Ritual and Remembrance Responses to Death in Human Societies
Since the end of the last Ice Age, ten thousand or so years ago, over the period which we know as 'History', about one hundred billion people have died. Seventy million people died last year, six hundred thousand of them...
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Since the end of the last Ice Age, ten thousand or so years ago, over the period which we know as 'History', about one hundred billion people have died. Seventy million people died last year, six hundred thousand of them in the U.K. Death is on the one hand an ordinary, inevitable, everyday, predictable, mundane event. It has to be budgeted for, decisions made, and relations between the living reorganized. Half of the essays deal with this aspect of death. On the other hand, humans have always sought to transcend the mundaneness of death in burial rituals and memorials. The later essays trace the importance of the business of 'Remembrance' from early human beings, through the Icelandic Sagas to the twentieth century. A fascinating volume, with a wide general as well as academic appeal.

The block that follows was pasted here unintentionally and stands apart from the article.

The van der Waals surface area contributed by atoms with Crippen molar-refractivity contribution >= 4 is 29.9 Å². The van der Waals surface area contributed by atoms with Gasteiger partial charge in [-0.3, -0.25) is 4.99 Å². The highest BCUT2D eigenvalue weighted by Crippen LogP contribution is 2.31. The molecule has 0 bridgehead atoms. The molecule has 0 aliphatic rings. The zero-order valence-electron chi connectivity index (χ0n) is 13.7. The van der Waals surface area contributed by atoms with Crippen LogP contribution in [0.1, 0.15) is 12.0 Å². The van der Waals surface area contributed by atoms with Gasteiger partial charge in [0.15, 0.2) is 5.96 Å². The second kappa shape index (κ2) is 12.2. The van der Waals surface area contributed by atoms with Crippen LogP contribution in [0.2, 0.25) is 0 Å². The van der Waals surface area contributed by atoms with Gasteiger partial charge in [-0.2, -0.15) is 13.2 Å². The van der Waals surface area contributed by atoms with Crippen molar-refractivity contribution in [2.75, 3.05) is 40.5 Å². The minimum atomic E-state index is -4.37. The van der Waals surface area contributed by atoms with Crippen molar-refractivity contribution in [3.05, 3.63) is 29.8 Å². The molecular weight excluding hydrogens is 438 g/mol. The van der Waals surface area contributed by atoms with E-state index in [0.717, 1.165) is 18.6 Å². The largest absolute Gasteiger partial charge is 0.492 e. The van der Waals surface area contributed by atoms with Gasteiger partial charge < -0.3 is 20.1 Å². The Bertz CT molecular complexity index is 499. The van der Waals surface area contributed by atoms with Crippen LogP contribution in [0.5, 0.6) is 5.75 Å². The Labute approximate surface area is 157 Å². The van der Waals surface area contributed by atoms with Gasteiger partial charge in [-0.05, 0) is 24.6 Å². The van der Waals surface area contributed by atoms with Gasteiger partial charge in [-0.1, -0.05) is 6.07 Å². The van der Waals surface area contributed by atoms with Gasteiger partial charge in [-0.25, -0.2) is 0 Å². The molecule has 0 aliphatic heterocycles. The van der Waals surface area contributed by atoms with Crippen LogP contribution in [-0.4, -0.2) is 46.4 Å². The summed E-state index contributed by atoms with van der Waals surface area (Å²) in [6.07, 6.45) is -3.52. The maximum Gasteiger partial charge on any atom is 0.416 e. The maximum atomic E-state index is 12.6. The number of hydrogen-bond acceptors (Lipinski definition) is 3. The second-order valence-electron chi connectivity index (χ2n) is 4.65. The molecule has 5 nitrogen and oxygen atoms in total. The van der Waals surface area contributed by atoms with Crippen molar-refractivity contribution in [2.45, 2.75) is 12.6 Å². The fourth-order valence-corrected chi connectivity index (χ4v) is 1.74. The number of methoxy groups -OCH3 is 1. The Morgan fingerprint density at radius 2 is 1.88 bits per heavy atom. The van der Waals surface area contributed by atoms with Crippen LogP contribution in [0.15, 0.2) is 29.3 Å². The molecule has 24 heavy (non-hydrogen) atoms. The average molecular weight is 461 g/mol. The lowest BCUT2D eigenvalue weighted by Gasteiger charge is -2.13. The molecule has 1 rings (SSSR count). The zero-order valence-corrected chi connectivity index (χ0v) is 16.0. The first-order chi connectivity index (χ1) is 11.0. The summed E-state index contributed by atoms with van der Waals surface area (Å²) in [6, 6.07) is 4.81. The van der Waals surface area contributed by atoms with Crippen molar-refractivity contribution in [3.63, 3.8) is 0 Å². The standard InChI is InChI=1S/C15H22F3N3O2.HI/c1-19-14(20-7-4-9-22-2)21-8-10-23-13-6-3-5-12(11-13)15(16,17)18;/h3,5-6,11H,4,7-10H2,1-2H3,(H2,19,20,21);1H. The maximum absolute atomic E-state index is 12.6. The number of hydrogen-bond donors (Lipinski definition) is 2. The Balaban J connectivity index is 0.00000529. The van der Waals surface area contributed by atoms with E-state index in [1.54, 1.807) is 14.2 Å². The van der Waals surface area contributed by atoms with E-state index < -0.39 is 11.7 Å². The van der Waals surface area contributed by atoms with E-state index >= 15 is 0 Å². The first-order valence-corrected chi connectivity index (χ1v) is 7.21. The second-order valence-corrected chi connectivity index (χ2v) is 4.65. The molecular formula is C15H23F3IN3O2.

Since the end of the last ice Age ten thousand or so years ago, over the period that we know as 'history', about one hundred billions people have dies. Death is, on the one hand, an ordinary, inevitable, mundane event, which must be budgeted for and dealt with pragmatically. On the other hand, human beings have always endowed death and its mystery with enormous cultural significance, and have sought to transcend it through rituals and memorials of all kinds. This fascinating collections of essays provides a range of perspectives on death, encompassing literature, archaeology, law, medical ethics, music and art. Jon Davies is Head of the Department of Religious Studies in the University of Newcastle upon Tyne.
Davies is Senior Lecturer in Religious Studies at the University of Newcastle.